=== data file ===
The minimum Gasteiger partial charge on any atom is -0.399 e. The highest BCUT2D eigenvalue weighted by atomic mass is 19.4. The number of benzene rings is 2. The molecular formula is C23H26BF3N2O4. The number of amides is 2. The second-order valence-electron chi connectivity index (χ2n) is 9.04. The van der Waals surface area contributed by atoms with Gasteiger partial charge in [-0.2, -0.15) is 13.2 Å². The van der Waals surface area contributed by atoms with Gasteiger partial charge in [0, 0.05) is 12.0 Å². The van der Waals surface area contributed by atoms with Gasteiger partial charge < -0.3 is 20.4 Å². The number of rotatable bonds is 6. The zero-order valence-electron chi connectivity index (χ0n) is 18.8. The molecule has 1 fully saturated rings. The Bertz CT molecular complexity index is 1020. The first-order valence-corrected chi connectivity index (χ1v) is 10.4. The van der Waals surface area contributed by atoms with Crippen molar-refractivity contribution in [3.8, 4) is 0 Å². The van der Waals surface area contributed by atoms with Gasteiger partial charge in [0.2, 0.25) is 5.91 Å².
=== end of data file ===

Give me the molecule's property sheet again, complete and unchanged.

The minimum Gasteiger partial charge on any atom is -0.399 e. The highest BCUT2D eigenvalue weighted by atomic mass is 19.4. The number of benzene rings is 2. The molecular formula is C23H26BF3N2O4. The number of amides is 2. The second-order valence-electron chi connectivity index (χ2n) is 9.04. The van der Waals surface area contributed by atoms with Gasteiger partial charge in [-0.2, -0.15) is 13.2 Å². The van der Waals surface area contributed by atoms with Gasteiger partial charge in [0, 0.05) is 12.0 Å². The van der Waals surface area contributed by atoms with Gasteiger partial charge < -0.3 is 20.4 Å². The number of rotatable bonds is 6. The zero-order valence-electron chi connectivity index (χ0n) is 18.8. The molecule has 1 fully saturated rings. The Bertz CT molecular complexity index is 1020. The first-order valence-corrected chi connectivity index (χ1v) is 10.4. The van der Waals surface area contributed by atoms with Crippen molar-refractivity contribution in [3.8, 4) is 0 Å². The van der Waals surface area contributed by atoms with Gasteiger partial charge in [0.2, 0.25) is 5.91 Å².